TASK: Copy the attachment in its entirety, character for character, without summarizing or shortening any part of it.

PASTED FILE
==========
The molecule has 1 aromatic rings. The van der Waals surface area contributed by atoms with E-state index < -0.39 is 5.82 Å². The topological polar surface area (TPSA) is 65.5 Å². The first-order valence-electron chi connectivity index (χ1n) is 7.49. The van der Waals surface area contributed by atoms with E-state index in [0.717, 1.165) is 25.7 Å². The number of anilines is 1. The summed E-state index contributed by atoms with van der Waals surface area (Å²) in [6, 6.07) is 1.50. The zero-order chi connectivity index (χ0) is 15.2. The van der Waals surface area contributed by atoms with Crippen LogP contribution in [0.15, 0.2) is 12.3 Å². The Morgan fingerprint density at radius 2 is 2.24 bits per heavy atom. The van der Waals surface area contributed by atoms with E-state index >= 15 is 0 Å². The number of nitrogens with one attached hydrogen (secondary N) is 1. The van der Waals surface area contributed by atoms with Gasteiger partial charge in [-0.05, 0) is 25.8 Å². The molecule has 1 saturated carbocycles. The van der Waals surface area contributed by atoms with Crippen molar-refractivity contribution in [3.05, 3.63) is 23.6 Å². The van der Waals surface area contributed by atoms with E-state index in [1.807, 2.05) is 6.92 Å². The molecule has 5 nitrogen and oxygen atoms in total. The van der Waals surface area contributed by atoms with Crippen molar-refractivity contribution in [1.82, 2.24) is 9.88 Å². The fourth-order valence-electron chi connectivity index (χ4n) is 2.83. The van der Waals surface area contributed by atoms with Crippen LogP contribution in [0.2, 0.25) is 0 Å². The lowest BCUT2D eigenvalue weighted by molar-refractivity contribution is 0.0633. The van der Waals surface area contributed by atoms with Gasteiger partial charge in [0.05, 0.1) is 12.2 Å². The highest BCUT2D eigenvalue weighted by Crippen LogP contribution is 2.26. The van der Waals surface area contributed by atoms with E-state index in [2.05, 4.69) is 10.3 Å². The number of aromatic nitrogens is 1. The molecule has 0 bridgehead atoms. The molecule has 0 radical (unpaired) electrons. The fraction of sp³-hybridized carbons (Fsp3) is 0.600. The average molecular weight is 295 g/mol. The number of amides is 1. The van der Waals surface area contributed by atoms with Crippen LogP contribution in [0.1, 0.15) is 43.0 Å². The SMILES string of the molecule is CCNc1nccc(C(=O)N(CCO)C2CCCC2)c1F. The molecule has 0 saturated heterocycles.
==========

The molecule has 1 aromatic rings. The van der Waals surface area contributed by atoms with E-state index < -0.39 is 5.82 Å². The topological polar surface area (TPSA) is 65.5 Å². The first-order valence-electron chi connectivity index (χ1n) is 7.49. The van der Waals surface area contributed by atoms with E-state index in [0.717, 1.165) is 25.7 Å². The number of anilines is 1. The summed E-state index contributed by atoms with van der Waals surface area (Å²) in [6, 6.07) is 1.50. The zero-order chi connectivity index (χ0) is 15.2. The van der Waals surface area contributed by atoms with Crippen LogP contribution in [0.15, 0.2) is 12.3 Å². The Morgan fingerprint density at radius 2 is 2.24 bits per heavy atom. The van der Waals surface area contributed by atoms with E-state index >= 15 is 0 Å². The number of nitrogens with one attached hydrogen (secondary N) is 1. The van der Waals surface area contributed by atoms with Gasteiger partial charge in [-0.05, 0) is 25.8 Å². The molecule has 1 saturated carbocycles. The van der Waals surface area contributed by atoms with Crippen molar-refractivity contribution in [3.05, 3.63) is 23.6 Å². The van der Waals surface area contributed by atoms with E-state index in [1.807, 2.05) is 6.92 Å². The molecule has 5 nitrogen and oxygen atoms in total. The van der Waals surface area contributed by atoms with Crippen molar-refractivity contribution in [1.82, 2.24) is 9.88 Å². The fourth-order valence-electron chi connectivity index (χ4n) is 2.83. The van der Waals surface area contributed by atoms with Crippen LogP contribution in [0.2, 0.25) is 0 Å². The lowest BCUT2D eigenvalue weighted by molar-refractivity contribution is 0.0633. The van der Waals surface area contributed by atoms with Gasteiger partial charge in [0.05, 0.1) is 12.2 Å². The highest BCUT2D eigenvalue weighted by Crippen LogP contribution is 2.26. The van der Waals surface area contributed by atoms with E-state index in [2.05, 4.69) is 10.3 Å². The number of aromatic nitrogens is 1. The molecule has 0 bridgehead atoms. The molecule has 0 radical (unpaired) electrons. The fraction of sp³-hybridized carbons (Fsp3) is 0.600. The average molecular weight is 295 g/mol. The number of amides is 1. The van der Waals surface area contributed by atoms with Crippen LogP contribution in [0.1, 0.15) is 43.0 Å². The SMILES string of the molecule is CCNc1nccc(C(=O)N(CCO)C2CCCC2)c1F. The molecule has 0 saturated heterocycles.